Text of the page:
LISTEN AND READ FOR YOURSELF: Audio and Transcript of Windsor Hearing
BY Michelle Garcia
March 27 2013 1:11 PM ET
GENERAL VERRILLI: But the federalism concerns come into play in the following way: In that Mr. Clement has made the argument that, look, whatever States can do in terms of recognizing marriage or not recognizing marriage, the Federal Government has commensurate authority to do or not do. We don't think that's right as a matter of our equal protection analysis because we don't think the Federal Government should be thought of as the 51st state. States, as we told the Court, yesterday we believe heightened scrutiny ought to apply even to the State decisions -
JUSTICE KENNEDY: But you're -- you are insisting that we get to a very fundamental question about equal protection, but we don't do that unless we assume the law is valid otherwise to begin with. And we are asking is it valid otherwise. What is the Federal interest in enacting this statute and is it a valid Federal interest assuming, before we get to the equal protection analysis?
GENERAL VERRILLI: Yeah. We think whatever the outer bounds of the Federal Government's authority, and there certainly are outer bounds, would be, apart from the equal protection violation, we don't think that Section 3 apart from equal protection analysis raises a federalism problem. But we do think the federalism analysis does play into the equal protection analysis because the Federal -- the Federal Government is not the 51st state for purposes of --of the interests that Mr. Clement has identified on behalf of BLAG.
JUSTICE ALITO: Can I take you back to the example that you began with, where a member of the military is injured. So let's say three soldiers are injured and they are all in same-sex relationships, and in each instance the other partner in this relationship wants to visit the soldier in a hospital.
First is a spouse in a State that allows same-sex marriage, the second is a domestic partner in a State that an allows that but not same-sex marriage, the third is in an equally committed loving relationship in a State that doesn't involve either. Now, your argument is that under Federal law the first would be admitted, should be admitted, but the other two would be kept out?
GENERAL VERRILLI: The question in the case, Justice Alito is whether Congress has a sufficiently persuasive justification for the exclusion that it has imposed. And it -- and it does not. The only way in which -- that BLAG's arguments for the constitutionality of this statute have any prospect of being upheld is if the Court adopts the minimal rationality standard of Lee Optical.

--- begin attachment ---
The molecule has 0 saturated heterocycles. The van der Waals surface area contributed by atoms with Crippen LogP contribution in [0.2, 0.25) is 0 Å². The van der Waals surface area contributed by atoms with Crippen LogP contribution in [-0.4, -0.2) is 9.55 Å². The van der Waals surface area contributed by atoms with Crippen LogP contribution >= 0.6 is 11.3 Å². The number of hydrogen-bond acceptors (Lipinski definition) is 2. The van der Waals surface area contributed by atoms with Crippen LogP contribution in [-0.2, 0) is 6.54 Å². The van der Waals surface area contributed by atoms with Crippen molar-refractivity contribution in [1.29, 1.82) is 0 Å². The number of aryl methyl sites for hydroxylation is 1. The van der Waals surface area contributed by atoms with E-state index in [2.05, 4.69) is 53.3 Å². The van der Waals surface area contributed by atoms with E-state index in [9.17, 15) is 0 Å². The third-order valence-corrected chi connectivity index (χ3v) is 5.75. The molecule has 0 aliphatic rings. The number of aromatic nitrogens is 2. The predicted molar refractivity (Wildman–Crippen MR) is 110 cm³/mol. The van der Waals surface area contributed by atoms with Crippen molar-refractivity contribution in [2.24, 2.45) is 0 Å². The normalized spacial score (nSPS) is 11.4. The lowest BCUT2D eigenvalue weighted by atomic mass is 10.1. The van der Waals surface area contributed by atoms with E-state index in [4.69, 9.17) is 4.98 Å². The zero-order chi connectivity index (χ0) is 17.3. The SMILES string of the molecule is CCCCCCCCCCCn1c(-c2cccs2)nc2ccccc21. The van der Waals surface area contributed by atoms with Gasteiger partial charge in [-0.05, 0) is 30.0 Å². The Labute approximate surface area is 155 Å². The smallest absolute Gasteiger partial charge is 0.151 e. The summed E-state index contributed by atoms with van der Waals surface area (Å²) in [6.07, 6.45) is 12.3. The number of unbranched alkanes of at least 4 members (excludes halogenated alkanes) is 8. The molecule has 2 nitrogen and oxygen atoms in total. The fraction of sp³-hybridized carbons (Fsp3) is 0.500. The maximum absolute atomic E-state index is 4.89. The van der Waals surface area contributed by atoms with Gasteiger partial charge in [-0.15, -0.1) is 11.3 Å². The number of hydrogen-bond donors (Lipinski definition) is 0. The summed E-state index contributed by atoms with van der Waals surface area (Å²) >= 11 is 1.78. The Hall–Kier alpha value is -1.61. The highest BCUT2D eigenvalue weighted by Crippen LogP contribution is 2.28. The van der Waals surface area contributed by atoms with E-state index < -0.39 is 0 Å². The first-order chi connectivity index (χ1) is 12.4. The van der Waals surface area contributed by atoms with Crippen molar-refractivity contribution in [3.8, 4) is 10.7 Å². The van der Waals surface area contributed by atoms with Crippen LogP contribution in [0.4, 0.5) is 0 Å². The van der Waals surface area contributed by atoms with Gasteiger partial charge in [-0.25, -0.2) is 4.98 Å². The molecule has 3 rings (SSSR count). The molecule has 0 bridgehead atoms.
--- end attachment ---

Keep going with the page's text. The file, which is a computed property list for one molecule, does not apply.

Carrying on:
JUSTICE ALITO: Let me take you back to the example. Your -- your position seems to me, yes, one gets in, two stay out, even though your legal arguments would lead to the conclusion that they all should be treated the same.
GENERAL VERRILLI: Well, the question before the Court is whether the exclusion that DOMA imposes violates equal protection, and it does violate equal protection because you can't treat this as though it were just a distinction between optometrists and ophthalmologists, as the Lee Optical case did. This is a different kind of a situation because the discrimination here is being visited on a group that has historically been subject to terrible discrimination on the basis of personal -
JUSTICE SCALIA: But that's -- that's the same in the example that we just gave you, that discrimination would have been visited on the same group, and you say there it's okay.
GENERAL VERRILLI: No, I didn't say that. said it would be subject to equal protection analysis certainly, and there might be a problem.
JUSTICE SCALIA: So you think that's bad as well, that all three of those has to be treated the same, despite State law about marriage.
GENERAL VERRILLI: They have to be analyzed under equal protections principles, but whatever is true about the other situations, in the situation in which the couple is lawfully married for purposes of State law and the exclusion is a result of DOMA itself, the exclusion has to be justified under this Court's equal protection analysis, and DOMA won't do it.
JUSTICE SOTOMAYOR: General Verrilli, I have a question. You think, I think from your brief yesterday and today, that on some level sexual orientation should be looked at on an intermediate standard of scrutiny?
GENERAL VERRILLI: Yes, Your Honor.